CRITIQUE ON ARABIC LITERATURE IN THE PRE-ISLAMIC ERA
This article presents a comprehensive critique of Arabic literature in the Pre-Islamic Era, known as "Jahiliyyah" (الجاهلية). This term was originally associated with ignorance in the sense of idiocy and pessimism. The article delves into the various features of literary criticism during this era, including levels of criticism and the titles of notable poets.
In the Pre-Islamic Era, poets were recognized by different titles reflecting their mastery of poetry and emotive expression. Critics played a significant role during this period, attracting poets seeking their judgment. Critics often expressed favoritism towards certain poems, poets, tribes, or the entire Arab community, and this preference influenced their critical judgments.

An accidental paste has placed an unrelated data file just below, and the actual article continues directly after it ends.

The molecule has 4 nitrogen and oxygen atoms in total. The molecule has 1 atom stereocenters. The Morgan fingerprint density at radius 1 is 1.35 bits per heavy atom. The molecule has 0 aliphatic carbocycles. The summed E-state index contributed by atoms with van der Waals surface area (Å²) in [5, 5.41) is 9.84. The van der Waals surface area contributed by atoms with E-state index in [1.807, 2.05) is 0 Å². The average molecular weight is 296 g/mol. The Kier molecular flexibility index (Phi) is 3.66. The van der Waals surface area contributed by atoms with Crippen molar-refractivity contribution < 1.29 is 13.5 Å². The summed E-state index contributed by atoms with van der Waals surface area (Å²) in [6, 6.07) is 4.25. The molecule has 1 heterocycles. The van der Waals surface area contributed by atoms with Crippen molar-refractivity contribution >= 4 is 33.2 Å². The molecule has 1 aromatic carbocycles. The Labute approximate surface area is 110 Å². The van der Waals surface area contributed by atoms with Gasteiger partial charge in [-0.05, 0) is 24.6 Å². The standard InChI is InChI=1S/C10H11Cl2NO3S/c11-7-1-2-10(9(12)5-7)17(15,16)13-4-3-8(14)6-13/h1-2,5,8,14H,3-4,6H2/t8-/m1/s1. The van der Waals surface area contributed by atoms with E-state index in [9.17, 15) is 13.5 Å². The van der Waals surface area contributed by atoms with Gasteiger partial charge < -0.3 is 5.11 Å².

The most famous critical judgments were directed at the "Mu'allaqat" (المعلقات), exceptional poems hung proudly on the Kaaba walls. Pre-Islamic criticism lacked fixed and written rules, relying on the critic's literary instinct and taste. It encompassed linguistic, moral, and thematic criticism.
The article explores the concept of "ijazah", where one poet completes the verse of another in a seamless manner, showcasing the depth of understanding and linguistic sensitivity of the second poet.
The article sheds light on the significance of literary criticism during the Pre-Islamic Era, its role in refining poetry, and the emergence of poets as skilled critics, contributing to the development of Arabic literature.